In the 1920s, Grünwald sought to acquire a number of works by Schiele as part of his by-now fast-growing collection of art. It was at this time that he acquired Herbstsonne from the Gmürs. The painting remained with Grünwald in Vienna until 1938 when, with the annexation of Austria by Nazi Germany, he, as a Jew, and like so many other Viennese collectors, was obliged to flee the country. He settled in France and managed to take fifty paintings, including Herbstsonne, with him. For safe-keeping these works were held in storage in Strasbourg. When the Nazis invaded France in 1940, Grünwald managed to escape once again and ultimately survived the war. His paintings however, were seized and Herbstsonne amongst others was last seen in public at a Nazi auction of confiscated art in 1942.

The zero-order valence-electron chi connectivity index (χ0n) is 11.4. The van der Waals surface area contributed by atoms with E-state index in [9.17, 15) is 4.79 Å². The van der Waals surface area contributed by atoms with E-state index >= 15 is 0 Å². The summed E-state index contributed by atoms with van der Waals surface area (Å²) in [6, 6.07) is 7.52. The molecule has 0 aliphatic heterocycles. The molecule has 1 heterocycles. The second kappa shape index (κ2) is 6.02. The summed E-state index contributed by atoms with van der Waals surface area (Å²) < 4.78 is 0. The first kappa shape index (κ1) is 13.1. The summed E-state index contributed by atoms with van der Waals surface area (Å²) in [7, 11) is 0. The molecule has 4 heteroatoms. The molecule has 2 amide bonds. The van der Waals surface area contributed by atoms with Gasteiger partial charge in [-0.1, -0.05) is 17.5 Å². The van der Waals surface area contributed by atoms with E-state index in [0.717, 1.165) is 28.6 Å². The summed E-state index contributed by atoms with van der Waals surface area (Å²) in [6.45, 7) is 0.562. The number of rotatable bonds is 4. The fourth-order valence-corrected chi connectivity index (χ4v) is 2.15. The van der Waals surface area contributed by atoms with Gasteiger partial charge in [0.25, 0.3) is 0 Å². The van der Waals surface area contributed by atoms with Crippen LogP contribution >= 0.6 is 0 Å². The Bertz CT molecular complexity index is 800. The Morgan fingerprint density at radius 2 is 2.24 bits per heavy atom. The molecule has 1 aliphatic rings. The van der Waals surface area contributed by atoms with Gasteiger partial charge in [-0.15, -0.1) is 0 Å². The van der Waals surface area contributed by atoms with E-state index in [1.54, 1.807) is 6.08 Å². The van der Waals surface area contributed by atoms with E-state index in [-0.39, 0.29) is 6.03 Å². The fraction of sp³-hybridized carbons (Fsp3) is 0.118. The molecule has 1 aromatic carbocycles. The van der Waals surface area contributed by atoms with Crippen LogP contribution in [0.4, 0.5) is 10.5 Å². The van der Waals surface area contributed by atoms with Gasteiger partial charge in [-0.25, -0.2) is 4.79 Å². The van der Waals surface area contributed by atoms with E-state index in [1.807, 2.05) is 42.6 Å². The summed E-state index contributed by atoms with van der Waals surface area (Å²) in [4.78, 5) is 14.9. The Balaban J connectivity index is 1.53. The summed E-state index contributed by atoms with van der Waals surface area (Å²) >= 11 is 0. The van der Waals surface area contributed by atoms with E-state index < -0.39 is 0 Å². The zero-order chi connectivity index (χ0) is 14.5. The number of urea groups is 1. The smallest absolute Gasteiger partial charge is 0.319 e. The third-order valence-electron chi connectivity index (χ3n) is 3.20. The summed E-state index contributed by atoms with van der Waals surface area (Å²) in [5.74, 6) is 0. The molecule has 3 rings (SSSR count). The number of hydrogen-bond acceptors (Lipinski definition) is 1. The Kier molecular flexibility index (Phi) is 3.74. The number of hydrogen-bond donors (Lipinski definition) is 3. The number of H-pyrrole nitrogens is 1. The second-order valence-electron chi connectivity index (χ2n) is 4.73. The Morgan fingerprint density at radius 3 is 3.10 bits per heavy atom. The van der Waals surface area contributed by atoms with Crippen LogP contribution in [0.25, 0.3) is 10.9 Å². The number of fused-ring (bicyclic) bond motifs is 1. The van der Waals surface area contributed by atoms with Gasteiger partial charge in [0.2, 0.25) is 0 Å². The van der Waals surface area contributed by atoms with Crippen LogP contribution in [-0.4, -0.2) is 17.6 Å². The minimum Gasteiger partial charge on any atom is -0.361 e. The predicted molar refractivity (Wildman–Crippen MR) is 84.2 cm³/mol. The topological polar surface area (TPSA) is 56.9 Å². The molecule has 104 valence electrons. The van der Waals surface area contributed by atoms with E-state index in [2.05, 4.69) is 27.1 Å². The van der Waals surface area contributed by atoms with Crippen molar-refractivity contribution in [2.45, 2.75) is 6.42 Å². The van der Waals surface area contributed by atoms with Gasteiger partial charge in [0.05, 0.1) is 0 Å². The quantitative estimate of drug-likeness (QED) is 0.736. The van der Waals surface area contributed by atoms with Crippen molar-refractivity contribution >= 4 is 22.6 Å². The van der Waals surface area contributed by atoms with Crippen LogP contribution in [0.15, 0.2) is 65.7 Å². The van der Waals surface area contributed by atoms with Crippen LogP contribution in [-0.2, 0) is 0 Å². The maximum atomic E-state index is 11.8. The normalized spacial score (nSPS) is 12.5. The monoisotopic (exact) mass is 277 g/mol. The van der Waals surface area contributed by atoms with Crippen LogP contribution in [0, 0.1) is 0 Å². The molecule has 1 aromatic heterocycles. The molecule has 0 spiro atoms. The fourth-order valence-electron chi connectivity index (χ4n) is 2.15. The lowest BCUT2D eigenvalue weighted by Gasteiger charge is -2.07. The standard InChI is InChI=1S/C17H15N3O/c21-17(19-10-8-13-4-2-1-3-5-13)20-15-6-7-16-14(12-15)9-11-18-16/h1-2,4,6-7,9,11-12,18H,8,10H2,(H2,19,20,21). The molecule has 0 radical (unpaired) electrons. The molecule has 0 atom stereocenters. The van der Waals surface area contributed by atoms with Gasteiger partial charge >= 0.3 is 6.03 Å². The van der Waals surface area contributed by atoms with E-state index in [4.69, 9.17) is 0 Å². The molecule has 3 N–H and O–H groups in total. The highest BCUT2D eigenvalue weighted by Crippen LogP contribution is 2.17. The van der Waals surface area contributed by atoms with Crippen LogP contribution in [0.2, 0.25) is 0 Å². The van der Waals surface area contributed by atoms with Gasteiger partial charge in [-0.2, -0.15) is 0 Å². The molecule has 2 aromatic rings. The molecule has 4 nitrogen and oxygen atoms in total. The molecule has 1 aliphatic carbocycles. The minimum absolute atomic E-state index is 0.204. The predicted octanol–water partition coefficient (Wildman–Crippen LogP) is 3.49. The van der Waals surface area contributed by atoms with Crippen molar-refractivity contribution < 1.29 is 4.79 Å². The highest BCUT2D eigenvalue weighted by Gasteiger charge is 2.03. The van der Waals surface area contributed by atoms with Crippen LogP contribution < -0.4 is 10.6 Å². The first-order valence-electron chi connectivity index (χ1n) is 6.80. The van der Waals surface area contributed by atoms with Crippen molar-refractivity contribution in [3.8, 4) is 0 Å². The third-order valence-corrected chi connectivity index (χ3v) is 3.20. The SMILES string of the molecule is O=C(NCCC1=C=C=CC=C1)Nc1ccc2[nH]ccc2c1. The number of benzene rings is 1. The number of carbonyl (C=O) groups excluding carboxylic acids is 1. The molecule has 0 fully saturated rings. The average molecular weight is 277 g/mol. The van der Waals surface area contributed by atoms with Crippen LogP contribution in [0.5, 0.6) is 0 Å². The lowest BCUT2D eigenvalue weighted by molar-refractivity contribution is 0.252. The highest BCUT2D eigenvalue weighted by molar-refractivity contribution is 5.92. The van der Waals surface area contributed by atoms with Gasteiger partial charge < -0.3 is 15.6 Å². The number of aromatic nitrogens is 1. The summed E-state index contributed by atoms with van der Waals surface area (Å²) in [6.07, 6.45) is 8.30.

From this point onwards all trace of the painting disappeared and despite Karl Grünwald's strenuous attempts to find it right up until his death in November 1964, the prevailing assumption was that tragically, the work had not survived the war. Grünwald's family never believed this to be the case however, particulary Karl's son Fred who never gave up searching for it. The painting has until now only been known through black and white reproductions and a good-quality but inaccurate colour reproduction that was first published by Rudolph Leopold in his monograph on Schiele's landscapes in 2004. Like many other great paintings of its time, Herbstsonne seemed to have been consigned to the status of 'lost masterpiece' for ever.